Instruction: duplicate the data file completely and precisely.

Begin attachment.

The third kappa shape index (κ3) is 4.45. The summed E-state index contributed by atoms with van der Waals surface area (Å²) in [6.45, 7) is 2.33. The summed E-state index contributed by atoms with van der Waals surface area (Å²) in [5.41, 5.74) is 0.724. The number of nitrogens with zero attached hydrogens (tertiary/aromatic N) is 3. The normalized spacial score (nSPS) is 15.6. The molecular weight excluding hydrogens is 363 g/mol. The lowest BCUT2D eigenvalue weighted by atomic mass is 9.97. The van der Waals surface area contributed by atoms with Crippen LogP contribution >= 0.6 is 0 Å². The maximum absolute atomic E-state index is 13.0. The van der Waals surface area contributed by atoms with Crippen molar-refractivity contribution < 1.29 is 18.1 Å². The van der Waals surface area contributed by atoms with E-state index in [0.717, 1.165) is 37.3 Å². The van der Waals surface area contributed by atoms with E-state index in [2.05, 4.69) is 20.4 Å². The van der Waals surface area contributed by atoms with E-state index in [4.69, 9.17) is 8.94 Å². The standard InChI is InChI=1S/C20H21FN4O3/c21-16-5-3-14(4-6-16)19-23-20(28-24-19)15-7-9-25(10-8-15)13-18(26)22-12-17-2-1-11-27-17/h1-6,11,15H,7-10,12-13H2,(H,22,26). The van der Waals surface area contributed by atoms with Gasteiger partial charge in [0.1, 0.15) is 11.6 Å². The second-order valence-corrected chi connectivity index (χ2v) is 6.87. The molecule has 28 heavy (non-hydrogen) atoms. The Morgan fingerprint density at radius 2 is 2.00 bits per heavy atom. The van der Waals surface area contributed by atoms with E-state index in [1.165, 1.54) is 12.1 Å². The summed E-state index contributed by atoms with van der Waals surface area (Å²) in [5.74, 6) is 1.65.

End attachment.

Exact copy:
The third kappa shape index (κ3) is 4.45. The summed E-state index contributed by atoms with van der Waals surface area (Å²) in [6.45, 7) is 2.33. The summed E-state index contributed by atoms with van der Waals surface area (Å²) in [5.41, 5.74) is 0.724. The number of nitrogens with zero attached hydrogens (tertiary/aromatic N) is 3. The normalized spacial score (nSPS) is 15.6. The molecular weight excluding hydrogens is 363 g/mol. The lowest BCUT2D eigenvalue weighted by atomic mass is 9.97. The van der Waals surface area contributed by atoms with Crippen LogP contribution >= 0.6 is 0 Å². The maximum absolute atomic E-state index is 13.0. The van der Waals surface area contributed by atoms with Crippen molar-refractivity contribution < 1.29 is 18.1 Å². The van der Waals surface area contributed by atoms with E-state index in [0.717, 1.165) is 37.3 Å². The van der Waals surface area contributed by atoms with E-state index in [2.05, 4.69) is 20.4 Å². The van der Waals surface area contributed by atoms with E-state index in [4.69, 9.17) is 8.94 Å². The standard InChI is InChI=1S/C20H21FN4O3/c21-16-5-3-14(4-6-16)19-23-20(28-24-19)15-7-9-25(10-8-15)13-18(26)22-12-17-2-1-11-27-17/h1-6,11,15H,7-10,12-13H2,(H,22,26). The van der Waals surface area contributed by atoms with Gasteiger partial charge in [0.1, 0.15) is 11.6 Å². The second-order valence-corrected chi connectivity index (χ2v) is 6.87. The molecule has 28 heavy (non-hydrogen) atoms. The Morgan fingerprint density at radius 2 is 2.00 bits per heavy atom. The van der Waals surface area contributed by atoms with E-state index in [1.165, 1.54) is 12.1 Å². The summed E-state index contributed by atoms with van der Waals surface area (Å²) in [5.74, 6) is 1.65.